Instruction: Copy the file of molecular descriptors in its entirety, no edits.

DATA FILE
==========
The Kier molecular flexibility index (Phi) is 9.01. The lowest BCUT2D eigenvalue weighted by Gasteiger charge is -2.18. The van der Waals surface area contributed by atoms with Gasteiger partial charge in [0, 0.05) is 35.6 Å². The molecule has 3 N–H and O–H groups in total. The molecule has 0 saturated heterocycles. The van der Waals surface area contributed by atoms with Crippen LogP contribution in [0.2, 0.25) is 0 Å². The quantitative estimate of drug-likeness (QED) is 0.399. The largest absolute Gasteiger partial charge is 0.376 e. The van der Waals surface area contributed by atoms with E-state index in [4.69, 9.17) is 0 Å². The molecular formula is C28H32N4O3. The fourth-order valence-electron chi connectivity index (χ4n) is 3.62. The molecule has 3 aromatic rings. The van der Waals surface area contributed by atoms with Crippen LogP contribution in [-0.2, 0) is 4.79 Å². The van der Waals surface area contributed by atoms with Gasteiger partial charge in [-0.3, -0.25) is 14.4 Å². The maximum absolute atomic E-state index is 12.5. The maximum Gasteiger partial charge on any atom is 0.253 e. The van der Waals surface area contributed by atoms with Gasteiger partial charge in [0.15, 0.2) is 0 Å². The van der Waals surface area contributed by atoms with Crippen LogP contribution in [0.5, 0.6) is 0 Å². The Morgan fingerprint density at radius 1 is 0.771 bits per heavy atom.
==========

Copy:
The Kier molecular flexibility index (Phi) is 9.01. The lowest BCUT2D eigenvalue weighted by Gasteiger charge is -2.18. The van der Waals surface area contributed by atoms with Gasteiger partial charge in [0, 0.05) is 35.6 Å². The molecule has 3 N–H and O–H groups in total. The molecule has 0 saturated heterocycles. The van der Waals surface area contributed by atoms with Crippen LogP contribution in [0.2, 0.25) is 0 Å². The quantitative estimate of drug-likeness (QED) is 0.399. The largest absolute Gasteiger partial charge is 0.376 e. The van der Waals surface area contributed by atoms with E-state index in [4.69, 9.17) is 0 Å². The molecular formula is C28H32N4O3. The fourth-order valence-electron chi connectivity index (χ4n) is 3.62. The molecule has 3 aromatic rings. The van der Waals surface area contributed by atoms with Crippen LogP contribution in [-0.2, 0) is 4.79 Å². The van der Waals surface area contributed by atoms with Gasteiger partial charge in [-0.3, -0.25) is 14.4 Å². The maximum absolute atomic E-state index is 12.5. The maximum Gasteiger partial charge on any atom is 0.253 e. The van der Waals surface area contributed by atoms with Gasteiger partial charge in [0.15, 0.2) is 0 Å². The van der Waals surface area contributed by atoms with Crippen LogP contribution in [0.5, 0.6) is 0 Å². The Morgan fingerprint density at radius 1 is 0.771 bits per heavy atom.